A medical oncologist is a doctor who completes a three-year residency in internal medicine, followed by a two-year fellowship in oncology. A medical oncologist prescribes chemotherapy and works with primary care physicians and other medical specialists. Often, the medical oncologist is the coordinator of the treatment team, keeping track of the various tests results and follow-up exams performed by other specialists.
A radiation oncologist is the doctor who will oversee your radiation therapy treatments. These physicians work with the other members of the radiation therapy team to develop your treatment plan and ensure that each treatment is given accurately. Your radiation oncologist will also monitor your progress and adjust the treatment as necessary to make sure the radiation is hitting its target while minimizing side effects. Before, during and after your radiation therapy treatments, your radiation oncologist works closely with other cancer doctors, such as medical oncologists and surgeons, to maximize the radiation's effectiveness.
Radiation oncologists have completed at least four years of college, four years of medical school, one year of general medical training, and four years of residency or specialty training in radiation oncology. They have extensive training in cancer medicine and the safe use of radiation to treat disease.
A breast surgical oncologist is a surgeon who has completed additional training in the surgical treatment of breast cancer and who concentrates their practices in breast disease.
A colorectal surgeon is a doctor who has completed additional training in the treatment of diseases of the colon and rectum, including cancer.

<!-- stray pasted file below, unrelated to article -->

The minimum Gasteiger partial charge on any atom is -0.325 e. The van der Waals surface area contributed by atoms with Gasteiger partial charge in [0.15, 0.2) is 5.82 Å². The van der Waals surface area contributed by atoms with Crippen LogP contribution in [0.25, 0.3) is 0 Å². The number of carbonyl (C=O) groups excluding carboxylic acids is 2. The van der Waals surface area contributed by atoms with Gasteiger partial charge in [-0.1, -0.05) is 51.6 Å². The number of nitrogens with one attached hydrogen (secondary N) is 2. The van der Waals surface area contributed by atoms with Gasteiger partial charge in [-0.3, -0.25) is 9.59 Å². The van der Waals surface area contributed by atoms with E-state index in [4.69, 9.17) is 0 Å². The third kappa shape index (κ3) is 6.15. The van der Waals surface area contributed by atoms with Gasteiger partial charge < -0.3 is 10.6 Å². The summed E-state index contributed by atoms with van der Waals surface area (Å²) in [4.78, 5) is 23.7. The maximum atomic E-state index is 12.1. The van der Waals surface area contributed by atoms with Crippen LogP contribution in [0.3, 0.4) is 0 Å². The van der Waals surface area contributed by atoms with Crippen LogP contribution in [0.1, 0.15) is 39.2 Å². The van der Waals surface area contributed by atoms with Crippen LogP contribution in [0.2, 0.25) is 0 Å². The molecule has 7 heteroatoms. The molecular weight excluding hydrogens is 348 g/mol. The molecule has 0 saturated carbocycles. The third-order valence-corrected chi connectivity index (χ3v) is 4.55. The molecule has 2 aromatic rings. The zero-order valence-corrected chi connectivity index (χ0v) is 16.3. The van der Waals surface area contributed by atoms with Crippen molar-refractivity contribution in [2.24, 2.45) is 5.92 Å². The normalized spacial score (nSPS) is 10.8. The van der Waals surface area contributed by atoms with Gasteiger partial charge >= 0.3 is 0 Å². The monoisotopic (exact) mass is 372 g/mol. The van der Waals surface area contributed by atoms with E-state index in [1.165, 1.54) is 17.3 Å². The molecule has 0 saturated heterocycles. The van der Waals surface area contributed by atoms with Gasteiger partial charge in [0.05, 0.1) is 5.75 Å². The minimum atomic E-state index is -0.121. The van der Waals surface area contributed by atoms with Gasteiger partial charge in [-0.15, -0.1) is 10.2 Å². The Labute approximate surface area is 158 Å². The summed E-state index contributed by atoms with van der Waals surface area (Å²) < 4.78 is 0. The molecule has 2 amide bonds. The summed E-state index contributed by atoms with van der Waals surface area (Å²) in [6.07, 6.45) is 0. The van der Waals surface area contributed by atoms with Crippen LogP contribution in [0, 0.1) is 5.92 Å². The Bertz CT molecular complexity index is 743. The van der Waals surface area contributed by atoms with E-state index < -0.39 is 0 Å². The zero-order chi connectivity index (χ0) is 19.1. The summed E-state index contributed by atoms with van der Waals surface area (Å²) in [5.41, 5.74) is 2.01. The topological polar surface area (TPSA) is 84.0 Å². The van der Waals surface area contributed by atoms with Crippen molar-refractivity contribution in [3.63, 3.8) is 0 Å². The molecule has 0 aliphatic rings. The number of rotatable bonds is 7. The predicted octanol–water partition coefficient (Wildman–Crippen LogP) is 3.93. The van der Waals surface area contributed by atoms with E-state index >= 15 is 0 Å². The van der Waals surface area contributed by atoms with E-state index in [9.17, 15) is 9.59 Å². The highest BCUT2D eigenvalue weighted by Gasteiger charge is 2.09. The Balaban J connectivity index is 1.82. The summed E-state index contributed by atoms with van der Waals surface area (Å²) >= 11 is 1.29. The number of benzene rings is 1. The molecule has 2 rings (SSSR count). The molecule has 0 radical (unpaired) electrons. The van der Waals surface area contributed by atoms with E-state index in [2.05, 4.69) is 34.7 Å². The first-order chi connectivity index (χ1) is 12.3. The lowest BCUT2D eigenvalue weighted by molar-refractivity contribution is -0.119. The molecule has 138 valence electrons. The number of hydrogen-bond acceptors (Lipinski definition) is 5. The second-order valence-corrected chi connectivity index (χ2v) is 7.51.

A thoracic surgeon is a doctor who has completed additional training in the treatment of diseases of the lung and thorax, including lung cancer and other cancers of the chest.
To schedule an appointment with one of our physicians or for more information, please contact our Nurse Navigator, Susan Saporito, RN, BSN, OCN.
HOPE - Helping Oncology Patients Exercise - 08/01/2016
Open to adult cancer patients of all ages and fitness levels. Research suggests exercise can help cancer patients reduce pain, nausea, anxiety and fatigue, improve ability to perform daily activities and enhance mood.
Well-Being Yoga - Tuesday Afternoon - 08/02/2016
Yoga, which increases flexibility, range of motion and strength, may bring additional benefits both during and after cancer treatments. When tension is released, energy flows more easily in the body, allowing participants to experience a sense of well-being.